to go home." Further, Barnett apparently thought that
Byrd was not guilty as a matter of law solely due to
Byrd's supposed "abandonment" of the crime.
reliance on the abandonment defense reflects his confusion
about-and possibly his abject ignorance of-the law. Michigan
requires a defendant claiming abandonment as an affirmative
defense to establish "by a preponderance of the evidence
voluntary and complete abandonment of a criminal
purpose." People v. Akins, 675 N.W.2d 863, 873
(Mich. Ct. App. 2003). In Akins, the Michigan Court
of Appeals ruled that, despite the defendant's
protestation that he changed his mind about a robbery, his
abandonment defense failed because, among other things, he
"gave his gun to [the principal], knowing that it would
be used to commit the robbery." Id. This act,
in the eyes of the Akins court, showed that the
defendant intended to aid the commission of the crime and
that a jury could reasonably find him guilty of felony
this prior case law, which virtually mirrored the facts in
Byrd's case, Barnett continued to rely on and vastly
overestimate the strength of the abandonment defense. At the
preliminary hearing, he moved for dismissal of the charges,
describing the case to the trial judge as "real
simple" and "straightforward," i.e.,
a clear case of abandonment. Post-trial in the district
court, Barnett once again displayed confusion about the case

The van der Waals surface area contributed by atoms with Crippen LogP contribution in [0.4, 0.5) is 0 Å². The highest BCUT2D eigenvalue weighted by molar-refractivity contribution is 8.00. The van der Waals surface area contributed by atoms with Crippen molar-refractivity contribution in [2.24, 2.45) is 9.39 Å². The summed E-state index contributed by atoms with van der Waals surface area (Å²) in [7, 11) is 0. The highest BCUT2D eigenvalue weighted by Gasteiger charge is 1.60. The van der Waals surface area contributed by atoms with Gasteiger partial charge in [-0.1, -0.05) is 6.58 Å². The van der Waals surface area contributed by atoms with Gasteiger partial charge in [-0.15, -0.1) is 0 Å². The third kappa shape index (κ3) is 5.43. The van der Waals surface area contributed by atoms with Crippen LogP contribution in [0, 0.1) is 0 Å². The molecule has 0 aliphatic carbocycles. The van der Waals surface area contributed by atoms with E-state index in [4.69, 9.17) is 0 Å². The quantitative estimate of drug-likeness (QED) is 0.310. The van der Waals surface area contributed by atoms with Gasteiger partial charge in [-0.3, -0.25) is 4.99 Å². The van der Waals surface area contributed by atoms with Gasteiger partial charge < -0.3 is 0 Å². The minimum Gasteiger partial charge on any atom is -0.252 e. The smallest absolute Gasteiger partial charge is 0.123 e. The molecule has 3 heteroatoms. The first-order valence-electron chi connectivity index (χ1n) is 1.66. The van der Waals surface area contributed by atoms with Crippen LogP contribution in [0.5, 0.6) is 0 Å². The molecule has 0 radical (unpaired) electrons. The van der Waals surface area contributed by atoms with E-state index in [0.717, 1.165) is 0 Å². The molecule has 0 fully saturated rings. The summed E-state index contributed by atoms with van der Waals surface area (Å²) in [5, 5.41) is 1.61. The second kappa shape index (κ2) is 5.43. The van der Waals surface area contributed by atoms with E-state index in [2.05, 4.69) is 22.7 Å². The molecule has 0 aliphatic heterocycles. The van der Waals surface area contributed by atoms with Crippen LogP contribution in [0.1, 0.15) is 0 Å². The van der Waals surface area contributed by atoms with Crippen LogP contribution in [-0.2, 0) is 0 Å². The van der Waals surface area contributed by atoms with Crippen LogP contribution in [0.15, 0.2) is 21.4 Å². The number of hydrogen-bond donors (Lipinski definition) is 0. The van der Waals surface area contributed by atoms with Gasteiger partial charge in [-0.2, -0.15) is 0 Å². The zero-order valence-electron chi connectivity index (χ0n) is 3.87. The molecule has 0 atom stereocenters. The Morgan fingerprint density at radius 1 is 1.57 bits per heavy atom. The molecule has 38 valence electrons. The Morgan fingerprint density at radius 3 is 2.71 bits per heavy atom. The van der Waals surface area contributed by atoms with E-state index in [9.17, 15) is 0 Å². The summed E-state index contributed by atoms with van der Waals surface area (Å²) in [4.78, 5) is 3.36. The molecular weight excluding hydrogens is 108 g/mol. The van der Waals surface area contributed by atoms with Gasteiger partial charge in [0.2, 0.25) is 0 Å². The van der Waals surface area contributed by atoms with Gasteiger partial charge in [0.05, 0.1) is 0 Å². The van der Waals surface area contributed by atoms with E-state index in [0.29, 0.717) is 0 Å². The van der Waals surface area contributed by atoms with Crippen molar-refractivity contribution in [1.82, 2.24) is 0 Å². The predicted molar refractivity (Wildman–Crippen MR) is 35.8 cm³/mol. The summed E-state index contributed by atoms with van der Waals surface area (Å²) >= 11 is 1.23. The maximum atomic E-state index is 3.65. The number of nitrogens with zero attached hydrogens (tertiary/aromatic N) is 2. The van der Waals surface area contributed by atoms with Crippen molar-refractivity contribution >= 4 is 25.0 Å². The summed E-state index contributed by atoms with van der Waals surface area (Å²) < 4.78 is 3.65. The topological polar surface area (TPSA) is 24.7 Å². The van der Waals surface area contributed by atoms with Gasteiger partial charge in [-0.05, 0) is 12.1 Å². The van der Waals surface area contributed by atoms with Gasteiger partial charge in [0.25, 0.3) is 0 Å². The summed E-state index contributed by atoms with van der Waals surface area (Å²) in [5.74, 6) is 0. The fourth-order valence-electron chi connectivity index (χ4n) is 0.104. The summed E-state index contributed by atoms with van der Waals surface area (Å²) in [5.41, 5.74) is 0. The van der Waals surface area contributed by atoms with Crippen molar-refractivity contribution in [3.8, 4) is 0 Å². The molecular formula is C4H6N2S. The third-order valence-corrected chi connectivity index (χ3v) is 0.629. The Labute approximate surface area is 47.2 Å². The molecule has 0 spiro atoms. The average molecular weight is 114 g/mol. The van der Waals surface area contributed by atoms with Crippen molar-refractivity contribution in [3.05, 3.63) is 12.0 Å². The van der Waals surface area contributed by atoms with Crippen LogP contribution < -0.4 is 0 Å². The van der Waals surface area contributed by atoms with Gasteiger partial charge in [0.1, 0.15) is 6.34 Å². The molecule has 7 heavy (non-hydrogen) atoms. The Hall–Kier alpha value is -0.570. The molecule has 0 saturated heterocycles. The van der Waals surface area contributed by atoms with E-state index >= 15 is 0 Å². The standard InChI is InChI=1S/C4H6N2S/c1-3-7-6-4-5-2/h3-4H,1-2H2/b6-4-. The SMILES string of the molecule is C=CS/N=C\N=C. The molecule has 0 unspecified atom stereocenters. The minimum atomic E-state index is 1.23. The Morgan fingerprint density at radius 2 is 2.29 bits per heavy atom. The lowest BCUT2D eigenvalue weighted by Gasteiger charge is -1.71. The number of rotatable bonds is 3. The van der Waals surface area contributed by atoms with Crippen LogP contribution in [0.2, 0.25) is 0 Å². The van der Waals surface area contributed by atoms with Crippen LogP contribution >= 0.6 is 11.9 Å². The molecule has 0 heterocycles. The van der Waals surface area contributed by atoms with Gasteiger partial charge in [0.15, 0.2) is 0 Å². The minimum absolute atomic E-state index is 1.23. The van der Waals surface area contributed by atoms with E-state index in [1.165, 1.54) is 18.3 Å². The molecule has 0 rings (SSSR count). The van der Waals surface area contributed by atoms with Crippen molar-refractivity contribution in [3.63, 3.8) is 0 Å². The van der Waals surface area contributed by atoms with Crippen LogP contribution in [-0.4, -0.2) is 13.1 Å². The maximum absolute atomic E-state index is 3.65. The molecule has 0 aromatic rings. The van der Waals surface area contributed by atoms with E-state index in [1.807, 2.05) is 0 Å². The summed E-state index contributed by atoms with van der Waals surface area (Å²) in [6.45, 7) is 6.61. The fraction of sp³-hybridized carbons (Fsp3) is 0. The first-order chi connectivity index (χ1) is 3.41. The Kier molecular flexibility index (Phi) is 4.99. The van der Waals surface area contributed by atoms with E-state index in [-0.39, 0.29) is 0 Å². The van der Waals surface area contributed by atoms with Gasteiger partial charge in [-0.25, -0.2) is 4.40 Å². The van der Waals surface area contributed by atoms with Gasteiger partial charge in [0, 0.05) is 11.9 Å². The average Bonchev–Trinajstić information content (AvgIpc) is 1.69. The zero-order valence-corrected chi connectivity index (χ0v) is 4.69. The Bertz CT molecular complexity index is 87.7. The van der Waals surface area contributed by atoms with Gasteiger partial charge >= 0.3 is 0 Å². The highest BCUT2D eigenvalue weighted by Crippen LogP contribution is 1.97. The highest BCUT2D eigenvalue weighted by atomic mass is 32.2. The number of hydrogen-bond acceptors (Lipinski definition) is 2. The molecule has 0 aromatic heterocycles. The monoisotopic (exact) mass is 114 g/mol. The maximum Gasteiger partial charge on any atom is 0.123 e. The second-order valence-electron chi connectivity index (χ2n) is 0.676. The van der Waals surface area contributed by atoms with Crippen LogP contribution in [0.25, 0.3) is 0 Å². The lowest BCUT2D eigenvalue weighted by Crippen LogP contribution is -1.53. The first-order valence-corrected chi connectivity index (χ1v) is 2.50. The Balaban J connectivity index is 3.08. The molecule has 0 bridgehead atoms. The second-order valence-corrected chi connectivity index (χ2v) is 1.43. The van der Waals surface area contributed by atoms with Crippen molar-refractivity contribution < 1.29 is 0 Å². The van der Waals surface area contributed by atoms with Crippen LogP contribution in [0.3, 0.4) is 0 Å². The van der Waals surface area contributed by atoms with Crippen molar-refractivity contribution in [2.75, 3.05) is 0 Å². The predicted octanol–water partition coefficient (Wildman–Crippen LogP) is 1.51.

when he asserted his continued belief that abandonment was
"an excellent defense" for his client. He went so
far as to say that he believed "that Mr. Byrd should
have been found not guilty."
trial transcript demonstrates that the defense Barnett
crafted for Byrd was further hindered by Barnett's
misunderstanding of accomplice liability. For instance, in
closing, Barnett told the jury:
"[I]t don't matter how [Atkinson] got the gun . . .
. He's into this 'gave her the gun,' [she] took
the gun. She grabbed the gun. He took the gun. It don't
matter. If he gave her the gun and knew that she was going to
commit the offense, he's not guilty. Did you hear me? He
doesn't have to stop her . . . . If he gave her the gun
and knew that she was going to rob somebody, he'd be not
guilty unless he intended to help her, and he didn't know
cause the girl got out of the car."
legal proposition, this theory is flatly wrong. Michigan law
does not require an aider or abettor to intend the commission
of the crime. A defendant need only have knowledge of the
principal's intent. See Michigan Compiled Laws
§ 767.39; Michigan Model Criminal Jury Instruction
8.1(3)(c) ("[A]t the time the defendant must . . . have
known that the other person intended [the crime's]
commission . . . ."). Moreover, Byrd's felony-murder
charge meant that the prosecutor in Byrd's case needed to
establish only that Byrd knew of Atkinson's intention to
rob the victim; not that she intended to kill him.
See Michigan Compiled Laws § 750.316(1)(b);